Unfortunately, the novel failed to evoke the same emotions I felt while reading about the author’s personal story. Némirovsky peoples the first section of her book with an incredibly large cast of characters. I struggled to keep track of their individual stories and relationships, anticipating how their lives might later intersect, growing more frustrated as I continued to read, losing track of who was who, wishing I had made some sort of a character list.

I’m not sure when I first heard about this novel. Perhaps it was when I read Bookfool’s glowing review, which opens with this beautiful passage:

He wrote with a chewed-up pencil stub, in a little notebook which he had against his heart. He felt he had to hurry: something inside him was making him anxious, was knocking on an invisible door. By writing, he opened that door, he gave life to something that wished to be born. Then suddenly, he would become discouraged, feel disheartened, weary. He was mad. What was he doing writing these stupid stories, letting himself be pampered by the farmer's wife, while his friends were in prison, his despairing parents thought he was dead, when the future was so uncertain, the past so bleak?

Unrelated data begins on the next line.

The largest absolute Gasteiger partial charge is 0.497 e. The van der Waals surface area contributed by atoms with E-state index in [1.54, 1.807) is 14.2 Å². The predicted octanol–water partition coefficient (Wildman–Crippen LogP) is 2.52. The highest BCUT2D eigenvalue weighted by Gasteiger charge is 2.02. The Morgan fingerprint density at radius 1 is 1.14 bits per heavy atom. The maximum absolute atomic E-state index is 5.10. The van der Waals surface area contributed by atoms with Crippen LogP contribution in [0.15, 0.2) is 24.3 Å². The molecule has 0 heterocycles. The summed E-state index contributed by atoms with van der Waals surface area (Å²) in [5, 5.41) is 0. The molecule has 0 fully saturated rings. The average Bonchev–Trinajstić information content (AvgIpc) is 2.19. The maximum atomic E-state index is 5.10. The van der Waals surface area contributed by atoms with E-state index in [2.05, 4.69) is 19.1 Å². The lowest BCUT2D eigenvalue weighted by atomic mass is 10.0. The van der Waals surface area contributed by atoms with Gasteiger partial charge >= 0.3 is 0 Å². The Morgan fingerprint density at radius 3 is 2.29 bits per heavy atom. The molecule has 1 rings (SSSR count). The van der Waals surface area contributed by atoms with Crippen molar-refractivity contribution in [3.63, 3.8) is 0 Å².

Both Bookfool and SuziQOregon have written much more enthusiastic reviews that deserve attention. Not one to enjoy being the odd man out, I have to confess I was relieved to read Dovegreyreader’s recent post, which not only reinforces my opinion, but also includes quite a lively discussion (in the comments section) on the merits of the book (and the hype behind it).

Whether or not you choose to read this highly regarded work, be sure to go here to read the back-story to the novel. Quite touching.

18 comments:

  1. We have this book in our "recents" section and it has been circulating a lot. I've shelved it several times and glanced at it because the cover was intriguing. Thanks for the review! Looks like I may want to dip into the back sections next time I shelve.